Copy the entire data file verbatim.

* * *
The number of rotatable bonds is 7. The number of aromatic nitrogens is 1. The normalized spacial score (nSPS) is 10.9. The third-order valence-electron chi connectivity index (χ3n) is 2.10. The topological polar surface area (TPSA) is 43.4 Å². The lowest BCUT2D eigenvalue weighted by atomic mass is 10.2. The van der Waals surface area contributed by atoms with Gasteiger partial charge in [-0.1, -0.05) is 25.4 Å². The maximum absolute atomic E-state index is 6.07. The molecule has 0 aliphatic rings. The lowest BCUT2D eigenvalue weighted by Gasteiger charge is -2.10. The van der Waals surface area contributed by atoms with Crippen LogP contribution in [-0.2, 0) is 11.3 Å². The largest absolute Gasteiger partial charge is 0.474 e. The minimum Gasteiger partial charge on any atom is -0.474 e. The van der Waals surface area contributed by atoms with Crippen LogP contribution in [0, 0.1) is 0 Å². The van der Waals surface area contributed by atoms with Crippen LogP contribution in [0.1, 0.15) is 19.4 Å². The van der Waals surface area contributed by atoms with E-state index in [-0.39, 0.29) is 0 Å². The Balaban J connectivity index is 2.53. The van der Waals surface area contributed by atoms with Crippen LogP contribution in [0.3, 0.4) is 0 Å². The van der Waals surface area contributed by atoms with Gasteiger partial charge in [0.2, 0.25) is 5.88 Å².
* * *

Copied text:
The number of rotatable bonds is 7. The number of aromatic nitrogens is 1. The normalized spacial score (nSPS) is 10.9. The third-order valence-electron chi connectivity index (χ3n) is 2.10. The topological polar surface area (TPSA) is 43.4 Å². The lowest BCUT2D eigenvalue weighted by atomic mass is 10.2. The van der Waals surface area contributed by atoms with Gasteiger partial charge in [-0.1, -0.05) is 25.4 Å². The maximum absolute atomic E-state index is 6.07. The molecule has 0 aliphatic rings. The lowest BCUT2D eigenvalue weighted by Gasteiger charge is -2.10. The van der Waals surface area contributed by atoms with Crippen LogP contribution in [-0.2, 0) is 11.3 Å². The largest absolute Gasteiger partial charge is 0.474 e. The minimum Gasteiger partial charge on any atom is -0.474 e. The van der Waals surface area contributed by atoms with Crippen LogP contribution in [0, 0.1) is 0 Å². The van der Waals surface area contributed by atoms with Crippen LogP contribution in [0.1, 0.15) is 19.4 Å². The van der Waals surface area contributed by atoms with E-state index in [-0.39, 0.29) is 0 Å². The Balaban J connectivity index is 2.53. The van der Waals surface area contributed by atoms with Crippen LogP contribution in [0.3, 0.4) is 0 Å². The van der Waals surface area contributed by atoms with Gasteiger partial charge in [0.2, 0.25) is 5.88 Å².